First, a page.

Marginalized caste groups with a lower status did at times feature in Persian literature, frequently in eroticized or aestheticized representations. We have seen above that during the seventeenth century, Persian works of poetry, especially mas̤nawīs, lavishly described the flora, fauna, and people of specific regions or of Hindustan writ large. This genre of poetry celebrating place sometimes also included idealizations of various peoples, including those belonging to caste groups that otherwise do not feature in court-sponsored writings.Footnote 136 For instance, the poet Munīr sings paeans to various beloveds in his Mas̤nawī-yi Bahār-i Jāwed (Masnawi of the eternal spring), which focuses on Kashmir. Each beloved represents a profession, and thus, by extension, a caste; indeed, the names of their professions tend to correspond to caste appellations. Here these people are folded into idealized tropes of young male beloveds. They include the “Falconer Idol” (“nigār-i bāzdār”), whose hair was like a falcon's claws.Footnote 137 Also featured are the “Moon-faced Bowmaker” (“kamāngar-i māhrūy”), the “Carpenter-Idol” (“but-i najjār”), the “Merchant-Idol” (“but-i bazzāz”), and the “Water Carrier Idol” (“but-i saqqā”), among others. While in Persian these names (without the adjectives) merely denote professions, in the Indian context they carry clear associations with specific castes, often with the same appellation.Footnote 138 In Munīr's poetry, these men are depicted along with the tools of their labor in an eroticized manner. For instance, the description of the alluring merchant includes a play on a word that means both the planet Jupiter and the “customer”: “His ruby lips have become the shop of heart-seizing / Hence the sun has become his Jupiter/customer.”Footnote 139 The poet's description of the water carrier includes this verse: “From the well of that dimple he serves his water / He hauls from it the heart's bucket, full of water.”Footnote 140 These sensualized accounts afford Munīr an opportunity to infuse fresh elements into the topoi of this poetry of place and to display his literary prowess, but they also turn his subjects into living embodiments of their caste professions.

At other times, essentialized descriptions of entire groups are woven into larger narratives. For instance, Ghanīmat Kunjāhī (d. 1695), in his poetic romance Nairang-i ʿIshq (The spell of love), features the bhagat-bāzān, also known as bhānḍs, who were a traveling group of performers and magicians. In his depiction, these sweet-tongued people had a fluid ability to slip into any character: “Each a master of his art / Now a man, then a woman, or a dwarf // Now sanyāsīs [Hindu ascetics], hair disheveled / Then Muslims, people of faith.”Footnote 141 They are both alluring and dangerous: the town muḥtasib, an inspector of markets and morals, had to rein them in, while Shāhid, who is one of the bhagat-bāz protagonists of the poem, is literally sent to school (maktab) to undergo refinement.Footnote 142 In contrast, this mas̤nawī describes a group of Afghan wandering highwaymen as incorrigible and ruthless ruffians. It likens their language to the rasp of a sickle cutting dry straw, to the wail of a cow being slaughtered, and to the cry of a camel stuck in mud.Footnote 143 These portrayals fit into a larger pattern in Mughal texts of representing certain non-sedentary communities as wayward and troublesome. In many ways, these depictions foreshadow similar colonial attitudes.Footnote 144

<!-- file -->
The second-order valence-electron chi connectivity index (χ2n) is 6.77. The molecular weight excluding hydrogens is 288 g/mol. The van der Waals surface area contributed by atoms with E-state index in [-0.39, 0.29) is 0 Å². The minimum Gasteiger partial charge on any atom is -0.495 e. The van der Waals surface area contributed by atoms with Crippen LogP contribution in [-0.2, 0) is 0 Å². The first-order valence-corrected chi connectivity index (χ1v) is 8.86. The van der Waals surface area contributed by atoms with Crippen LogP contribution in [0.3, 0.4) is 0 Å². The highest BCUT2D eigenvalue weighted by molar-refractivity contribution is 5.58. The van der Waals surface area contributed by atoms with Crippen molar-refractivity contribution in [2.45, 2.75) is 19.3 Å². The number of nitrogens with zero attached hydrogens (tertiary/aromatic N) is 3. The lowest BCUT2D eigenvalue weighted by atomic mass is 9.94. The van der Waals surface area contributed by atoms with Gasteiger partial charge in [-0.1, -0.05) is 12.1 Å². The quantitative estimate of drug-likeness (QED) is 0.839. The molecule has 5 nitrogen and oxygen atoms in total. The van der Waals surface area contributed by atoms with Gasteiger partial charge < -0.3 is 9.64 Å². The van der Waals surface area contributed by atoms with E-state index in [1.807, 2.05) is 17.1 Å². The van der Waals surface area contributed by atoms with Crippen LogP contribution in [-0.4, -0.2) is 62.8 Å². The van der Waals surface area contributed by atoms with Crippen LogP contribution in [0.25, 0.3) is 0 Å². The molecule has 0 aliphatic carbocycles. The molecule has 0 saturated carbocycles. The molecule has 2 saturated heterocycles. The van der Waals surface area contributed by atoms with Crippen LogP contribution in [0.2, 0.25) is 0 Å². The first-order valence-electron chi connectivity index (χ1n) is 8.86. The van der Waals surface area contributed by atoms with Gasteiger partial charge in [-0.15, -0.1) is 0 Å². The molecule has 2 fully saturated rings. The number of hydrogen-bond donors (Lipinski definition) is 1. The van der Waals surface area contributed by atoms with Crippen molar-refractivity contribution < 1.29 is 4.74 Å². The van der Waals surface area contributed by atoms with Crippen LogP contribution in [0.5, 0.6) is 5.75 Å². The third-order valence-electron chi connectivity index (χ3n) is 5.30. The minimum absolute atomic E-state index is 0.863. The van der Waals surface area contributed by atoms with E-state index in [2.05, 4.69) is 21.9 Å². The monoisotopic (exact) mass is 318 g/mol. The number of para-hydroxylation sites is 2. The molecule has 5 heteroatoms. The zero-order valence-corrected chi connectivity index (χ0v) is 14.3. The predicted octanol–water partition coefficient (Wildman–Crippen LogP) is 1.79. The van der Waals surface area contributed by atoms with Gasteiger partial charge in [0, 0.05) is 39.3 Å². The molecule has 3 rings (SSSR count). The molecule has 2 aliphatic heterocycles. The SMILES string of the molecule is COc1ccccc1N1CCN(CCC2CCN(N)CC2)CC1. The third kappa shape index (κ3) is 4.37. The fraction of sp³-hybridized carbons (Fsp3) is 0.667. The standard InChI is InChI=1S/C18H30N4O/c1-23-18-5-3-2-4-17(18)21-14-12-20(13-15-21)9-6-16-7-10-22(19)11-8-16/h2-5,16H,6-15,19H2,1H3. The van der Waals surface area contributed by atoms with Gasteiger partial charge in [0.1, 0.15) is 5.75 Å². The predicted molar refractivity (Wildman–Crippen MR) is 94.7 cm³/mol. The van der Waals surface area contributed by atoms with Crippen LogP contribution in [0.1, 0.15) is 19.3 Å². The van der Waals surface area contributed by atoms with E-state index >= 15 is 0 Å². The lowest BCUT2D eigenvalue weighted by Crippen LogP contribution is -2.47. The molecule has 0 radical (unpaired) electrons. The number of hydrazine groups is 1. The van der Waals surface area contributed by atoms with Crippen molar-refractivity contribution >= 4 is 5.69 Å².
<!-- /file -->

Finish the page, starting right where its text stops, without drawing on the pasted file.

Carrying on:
The extant sources on the workings of the Mughal state, together with other writings such as doxographies and certain belles lettres compositions, differ widely with regard to genre; yet collectively they illustrate some of the various manners in which caste was operative throughout seventeenth-century India. Mughal writers, like their European counterparts, believed the four varṇas to be an essential form of Hindu social organization, though this concept could not fully account for the lived reality of caste. The idea coexisted with the state's documentary practices, which, in the course of regulating property ownership, employment, and revenue collection rights, reflected as well as helped consolidate the existence of numerous bounded social groups. There is scope for more research here into the specifics of how caste inflected the control of labor and property in this era.Footnote 145 The literary inscriptions of caste and other social groups with racialized characteristics are thus informed by underlying structures of power and domination in Mughal India as well as ideologies of imperial sovereignty.